When we asked for feedback on the blog we got a lot of comments that we showcase great photos, and one reader even asked if we could share tips on how to take better travel photos. At first we thought "we can't do that, we're not photographers". Then we thought again and realised that we've probably learnt a lot over the years and might still have some tips to share.
So here are our personal tips, based entirely on our own personal experience. There will be no advice on shutter speeds and settings, but some thoughts and ideas on how you can easily get better looking photos with better and more fun subjects. Feel free to share your best tips!
1. Get a good camera
A good camera is far from everything, but it helps. Today's mobile phone cameras are relatively good and many of our tips can be applied to a mobile phone camera. If you want to take really good pictures, and have a few more options, it's worth investing in a system camera.
2. Go close
Don't be afraid to get close! Sometimes a sky, a beach or a crowd of people is an important part of the composition, and these areas should of course take up space in the picture. Other times, the focus is on a person, an animal or a gadget, and in these cases you often gain by getting closer and avoiding a lot of "unnecessary" surroundings around the subject. Sometimes you can even cut a piece of the person's face to really get into the picture.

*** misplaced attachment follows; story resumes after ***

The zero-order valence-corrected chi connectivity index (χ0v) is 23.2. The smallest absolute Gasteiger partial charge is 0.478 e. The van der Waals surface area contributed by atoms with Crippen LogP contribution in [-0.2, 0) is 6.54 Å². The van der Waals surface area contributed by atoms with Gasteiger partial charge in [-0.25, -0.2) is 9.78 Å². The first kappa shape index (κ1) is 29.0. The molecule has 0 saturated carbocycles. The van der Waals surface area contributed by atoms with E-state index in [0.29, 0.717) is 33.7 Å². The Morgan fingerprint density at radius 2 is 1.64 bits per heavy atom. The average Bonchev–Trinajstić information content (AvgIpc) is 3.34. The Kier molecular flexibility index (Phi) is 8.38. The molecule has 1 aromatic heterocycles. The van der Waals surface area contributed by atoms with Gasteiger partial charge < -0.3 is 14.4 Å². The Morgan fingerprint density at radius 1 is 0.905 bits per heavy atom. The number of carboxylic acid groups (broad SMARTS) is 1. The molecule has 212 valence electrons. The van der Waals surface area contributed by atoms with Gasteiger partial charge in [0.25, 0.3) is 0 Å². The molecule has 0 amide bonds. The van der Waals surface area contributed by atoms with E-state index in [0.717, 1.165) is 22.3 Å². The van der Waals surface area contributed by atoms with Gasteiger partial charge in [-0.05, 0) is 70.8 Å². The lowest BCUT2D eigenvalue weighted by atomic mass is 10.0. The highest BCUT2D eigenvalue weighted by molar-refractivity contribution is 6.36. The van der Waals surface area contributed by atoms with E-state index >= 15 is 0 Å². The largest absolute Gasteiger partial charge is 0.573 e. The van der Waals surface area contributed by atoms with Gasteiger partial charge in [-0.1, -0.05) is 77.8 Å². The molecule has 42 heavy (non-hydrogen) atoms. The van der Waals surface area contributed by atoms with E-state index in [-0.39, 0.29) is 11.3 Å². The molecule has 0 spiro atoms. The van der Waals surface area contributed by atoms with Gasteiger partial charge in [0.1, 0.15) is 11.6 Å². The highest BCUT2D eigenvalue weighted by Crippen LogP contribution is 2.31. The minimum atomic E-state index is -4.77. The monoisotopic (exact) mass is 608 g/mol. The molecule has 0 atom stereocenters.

3. make sure there are things happening in the image
Many photos can be technically excellent, but still become boring. This is easy to happen, for example, when photographing landscapes and nature. Often this is because it is not hands something in the image. Always look for something that makes the image exciting. Sometimes it can be something quite small, like a flower in the foreground that has lost a few leaves or a bird looking out over the sea.
Other times it can be fun to take pictures where lots of things are happening at once: trams opening their doors to new passengers, mops trying to get between stationary cars and people carrying shopping bags. Another thing to keep in mind is that pictures are often more interesting when the subject is not right in the centre, but slightly to the right or left of the frame.
4. Keep track of the background
Often you have a main subject for the photo, but it's also important to know what's in the background. Sometimes you want the background to be as clean as possible. Other times, it can be fun with life and movement, and sometimes you manage to include an extra fun detail. Above all, it can be good to make sure that people in the background don't lose a head or just show their nose in the picture.
5. capturing everyday life and mishaps
When you're travelling, you want to take pictures of the beautiful beach, the sunset and the charming boats in the harbour, which is great! But it can also be fun to document the more mundane, or the things that don't go as planned. Don't forget to take photos when you have to spend the night at an airport because of delays, when the kids are playing cards in the hotel room, or when your car breaks down and you have to wait for a tow truck.
6. Join in yourself - sometimes